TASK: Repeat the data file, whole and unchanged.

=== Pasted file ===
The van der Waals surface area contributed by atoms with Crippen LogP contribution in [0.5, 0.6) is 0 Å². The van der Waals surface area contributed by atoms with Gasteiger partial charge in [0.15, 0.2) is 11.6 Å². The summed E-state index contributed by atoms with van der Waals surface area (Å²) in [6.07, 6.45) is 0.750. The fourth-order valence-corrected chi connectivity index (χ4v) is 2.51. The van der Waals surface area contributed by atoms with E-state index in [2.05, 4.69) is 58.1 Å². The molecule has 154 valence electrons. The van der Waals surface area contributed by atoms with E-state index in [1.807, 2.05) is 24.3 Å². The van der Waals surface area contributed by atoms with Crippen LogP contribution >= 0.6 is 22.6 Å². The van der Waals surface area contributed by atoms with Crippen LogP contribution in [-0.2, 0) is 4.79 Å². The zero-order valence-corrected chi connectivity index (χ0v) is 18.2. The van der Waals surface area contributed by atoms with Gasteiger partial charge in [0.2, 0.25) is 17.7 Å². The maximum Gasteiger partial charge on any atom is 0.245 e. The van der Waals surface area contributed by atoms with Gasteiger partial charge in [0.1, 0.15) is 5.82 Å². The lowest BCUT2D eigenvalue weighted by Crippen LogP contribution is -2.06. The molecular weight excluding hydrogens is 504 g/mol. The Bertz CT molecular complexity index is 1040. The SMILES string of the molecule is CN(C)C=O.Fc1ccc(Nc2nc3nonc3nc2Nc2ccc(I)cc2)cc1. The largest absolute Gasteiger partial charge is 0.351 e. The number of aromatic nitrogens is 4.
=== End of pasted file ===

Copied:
The van der Waals surface area contributed by atoms with Crippen LogP contribution in [0.5, 0.6) is 0 Å². The van der Waals surface area contributed by atoms with Gasteiger partial charge in [0.15, 0.2) is 11.6 Å². The summed E-state index contributed by atoms with van der Waals surface area (Å²) in [6.07, 6.45) is 0.750. The fourth-order valence-corrected chi connectivity index (χ4v) is 2.51. The van der Waals surface area contributed by atoms with E-state index in [2.05, 4.69) is 58.1 Å². The molecule has 154 valence electrons. The van der Waals surface area contributed by atoms with E-state index in [1.807, 2.05) is 24.3 Å². The van der Waals surface area contributed by atoms with Crippen LogP contribution >= 0.6 is 22.6 Å². The van der Waals surface area contributed by atoms with Crippen LogP contribution in [-0.2, 0) is 4.79 Å². The zero-order valence-corrected chi connectivity index (χ0v) is 18.2. The van der Waals surface area contributed by atoms with Gasteiger partial charge in [0.2, 0.25) is 17.7 Å². The maximum Gasteiger partial charge on any atom is 0.245 e. The van der Waals surface area contributed by atoms with Gasteiger partial charge in [0.1, 0.15) is 5.82 Å². The lowest BCUT2D eigenvalue weighted by Crippen LogP contribution is -2.06. The molecular weight excluding hydrogens is 504 g/mol. The Bertz CT molecular complexity index is 1040. The SMILES string of the molecule is CN(C)C=O.Fc1ccc(Nc2nc3nonc3nc2Nc2ccc(I)cc2)cc1. The largest absolute Gasteiger partial charge is 0.351 e. The number of aromatic nitrogens is 4.